25. I don’t think the Puppies are going to mess with the Hugos this year because the rules changes have made it impossible for them to sweep all but a few categories. They could still have an impact, but I suspect they won’t do much simply because at this point anything short of “burning down” whole categories will look like defeat.

    One thing to remember about the Rabid Puppies is that they’re able to get organized on very short notice. Last year, Vox Day made a change to his Best Pro Artist nomination just 24 hours before the deadline, and yet 240 of the 318 slate voters in the category managed to switch their votes. So we’re not out of the woods yet.

    If one assumes that organic nominations will fall back to the 2015 rate this year, then just 100 nominations would be enough to place a work into the top 6 in every category except Best Novel. Even though he publicly told his people not to nominate this year, I’ll bet he could still muster 100 votes. If nothing else, the 66 people who routinely voted him “Best Editor (Short Form)” are probably long-term fans who vote every year regardless, and that’d be enough to get at least one nominee in all but four categories. It’s not clear how many of these overlap with his “minutemen” who can respond at a moment’s notice though.

    At those levels, EPH ought to work quite well, so even if he does prepare a slate, it’s not likely to get more than one or two slots per category. Those would all get voted under No Award in the final ceremony, unless they were “hostages,” in which case fans showed they’re great at figuring out what would have been on the ballot anyway and just ignoring the puppies.

    So it looks like he’s in a position where the best move he has it not to play at all. Ironic, isn’t it?

  26. (2) I was oddly proud I’ve only read four* of the twenty and two of them–Frankenstein and A Wrinkle in Time–I read so long ago I need to read them again until I read McBadger’s comment.

    Any case, definitely good suggestions which is probably what such lists should be.

    *at first I thought I had only read two and was even prouder. then I notice Kindred and The Dispossessed.

  27. 2) I’ve read either 17 or 18; I read a lot of Andre Norton in my youth but I don’t recall if Galactic Derelict is one of the titles I’ve read.

    So, tell me about The Next Continent by Issui Ogawa and A Voice Out of Ramah by Lee Killough….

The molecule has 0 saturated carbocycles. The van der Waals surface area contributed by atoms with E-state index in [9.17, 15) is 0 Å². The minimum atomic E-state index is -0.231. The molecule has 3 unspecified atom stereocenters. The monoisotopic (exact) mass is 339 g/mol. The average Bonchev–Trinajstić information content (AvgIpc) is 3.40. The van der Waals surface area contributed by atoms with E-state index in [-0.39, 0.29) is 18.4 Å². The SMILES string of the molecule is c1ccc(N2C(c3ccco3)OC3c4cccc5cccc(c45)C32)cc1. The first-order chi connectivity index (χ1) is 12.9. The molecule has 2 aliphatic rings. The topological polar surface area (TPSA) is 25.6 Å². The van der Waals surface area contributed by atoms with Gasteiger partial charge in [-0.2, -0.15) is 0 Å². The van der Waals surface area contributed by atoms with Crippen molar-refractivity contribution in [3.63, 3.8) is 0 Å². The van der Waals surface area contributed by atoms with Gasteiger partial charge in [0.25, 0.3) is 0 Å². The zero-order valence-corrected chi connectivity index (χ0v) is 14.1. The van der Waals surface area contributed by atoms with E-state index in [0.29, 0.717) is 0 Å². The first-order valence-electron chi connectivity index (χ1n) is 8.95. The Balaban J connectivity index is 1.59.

28. If you want me to read your book, “ancient ship (or portal network) leads to inadvertent exploration and archaeology” is the way to go.

    So Pohl’s Gateway is high on your list then?

  29. @Greg Hullender

    I don’t think the Puppies are going to mess with the Hugos this year

    We can only hope – from your lips to Ghu’s ears!

    With apologies to The Doors:

    Five to one, puppy
    One in five
    No campaign gets out alive, now
    You vote yours, puppy
    I’ll vote mine
    Not gonna make it, pup
    If you try

    The sad get sad
    And the fen get stronger
    May take EPH
    And it may take longer
    They got the slates
    But we got the numbers
    Gonna win, yeah
    Organic voters
    Come on!


    Your rigging days are over, puppy
    Night is drawing near
    Shadows of the evening crawl across the years
    Ya talk across the blogs with no power in your hands
    Trying to tell me no one understands
    Log rolling votes for a handful of dimes
    Not gonna’ make it, you’re past your prime

    Fans cast votes unique each time!
    Come on!

  30. The main reason, I think, to doubt there will be significant Rabid Puppy input into this year’s ballot, is that VD did tell his minions not to go out of their way to register, and the deadline for registration is now passed. That probably means he has lost a lot of his nominators from last year. The actual voters from last year are still qualified to nominate, of course, but they seem to have been fewer in number.

    I’m doubtful you can actually work out what he will do from calculations of advantage. As well as the lock-out strategy, which, as Greg says, is hard to make work with EPH, there are at least two other strategies available to him – the griefing strategy and the kingmaking strategy – both of which he tried up to a point last year (the latter most clearly in Novella). EPH does not prevent either of these very effectively. And in any case, it’s difficult to deter someone whose main motive is to disrupt things, so that he can say ‘Look, I disrupted!’. Whether his strategy will have any tangible result become irrelevant in such a case.

    (The Sad group, on the other hand, say they are moving on to greener pastures, and I believe them.)

  31. By the way, regarding number of organic nominations, my tentative prediction (based on a sample of one) is that the overall number will not fall back to the 2015 rate, but that some categories may, or near it. People who have been drawn in by the controversy will still want to nominate, since their interest has been roused, but won’t feel the same obligation to nominate in every category, since (it seems) there isn’t the same need to block the slate, and in some of the smaller categories a lot of fans have to go out of their way to find stuff.

  32. Here are ten letters every true Filer should have used at least one:
    A, e, O, I, E, S, F, Ä, Z, K

  33. Stoic Cynic on March 4, 2017 at 10:39 am said:

    With apologies to The Doors:

    Puppies are strange when they are sadder
    Ballots look ugly when they are thrown
    Novels seem wicked when they’re unwanted
    The votes are uneven, quality’s down
    When they’re sad
    Puppies come out of the rain
    When they’re sad
    No one remembers their name

  34. Peer Sylvester on March 4, 2017 at 11:40 am said:

    Here are ten letters every true Filer should have used at least one: